Then at the fifth—a hole which reminds me very much of #2 at Talking Stick as well as other similar Coore/Crenshaw holes—Doak does the opposite and asks you to drive close to the hazard. Here the fairway is wide, but a rough-covered bump can either catch shots hit to the right side or block the view of the green, while shots that challenge the left side will avoid that and have a better view.
The eighth is a classic position hole. The hole is just 355 yards and the fairway is wide so the temptation is to simply blast away, but doing so may well leave you with a very awkward pitch. The play is to determine where the hole is and play to the opposite side of the fairway for the best angle into the elevated green.
The par-5 11th is reachable but there’s a lake looming to the left side of the green so the natural inclination is to bail right, where it looks fairly open. Instead of a bunker, which frustrates the high handicapper and doesn’t bother most skilled players, Doak has built a rough covered mound that introduces a good player’s worst fear: uncertainty. A second shot at the right side of the green that hits the mound could do a lot of different things—it could kick onto the green or hit softly, or it could bounce hard left into the water, bounce hard over and into the water, or bounce right and into the rough leaving a blind flop shot over the mound. For a good player the potential for bad outcomes from that mound means they’ll want to play away from it, whereas a good player would have no worry about playing toward a bunker.
Another grass mound features at the 14th, obscuring the green of this par 3.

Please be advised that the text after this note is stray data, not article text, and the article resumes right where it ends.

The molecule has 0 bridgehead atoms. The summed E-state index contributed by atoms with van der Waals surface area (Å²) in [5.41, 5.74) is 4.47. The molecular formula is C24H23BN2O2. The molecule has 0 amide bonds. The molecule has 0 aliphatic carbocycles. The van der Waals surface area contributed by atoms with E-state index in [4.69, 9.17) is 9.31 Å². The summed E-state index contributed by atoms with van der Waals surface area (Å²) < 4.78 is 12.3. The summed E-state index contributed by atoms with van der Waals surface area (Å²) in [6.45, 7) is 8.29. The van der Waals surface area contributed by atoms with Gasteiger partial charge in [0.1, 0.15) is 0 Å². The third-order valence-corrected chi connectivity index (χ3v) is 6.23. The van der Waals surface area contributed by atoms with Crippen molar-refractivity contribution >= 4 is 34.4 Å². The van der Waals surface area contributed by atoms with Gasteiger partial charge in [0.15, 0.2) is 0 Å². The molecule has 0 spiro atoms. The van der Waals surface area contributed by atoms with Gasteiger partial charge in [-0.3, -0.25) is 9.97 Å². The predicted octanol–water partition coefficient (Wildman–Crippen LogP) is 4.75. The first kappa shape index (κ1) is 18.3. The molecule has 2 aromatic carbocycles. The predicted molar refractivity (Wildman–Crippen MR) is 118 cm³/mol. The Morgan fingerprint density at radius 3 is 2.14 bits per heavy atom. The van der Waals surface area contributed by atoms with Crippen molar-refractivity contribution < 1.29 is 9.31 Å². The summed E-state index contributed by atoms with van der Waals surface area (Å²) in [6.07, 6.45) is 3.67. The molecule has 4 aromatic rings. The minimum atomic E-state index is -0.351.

But by far the defining feature of the course are the fairway bunkers. Nearly every two- or three-shot hole at Commonground has at least one bunker that actively cuts into the line of play in some way or another. There are centerline bunkers. There are bunkers angled to make carry distances uncertain. Few of the holes at Commonground would really be described as doglegs. They might move slightly one way or another but none really bend around any hazard or feature. But the bunkers create interest on every drive.
And of course this all works because they are strategic. There’s some degree of interest to the bunkers at, say, Quintero, too, because I do not want to be in them. But that’s it. They frame the edge of the fairways and I know I have to hit it straight; that’s all there is to know. The fairways at Commonground are much wider and yet the bunkers create more interest because there’s often a reason to challenge them. On #1, challenging the bunkers on the left helps shorten a very long hole; the same is true at #15. On #13, a drive close to the centerline bunker gives a great view down the angle of the green. But if you’re in it … ouch. That’s risk/reward strategic golf.
And as an added bonus, the course is entirely walkable and offers distant views of downtown and the mountains in a lovely parkland setting.
If I still lived in Denver, I’d make this my home course in a heartbeat.
Colorado 1st Decile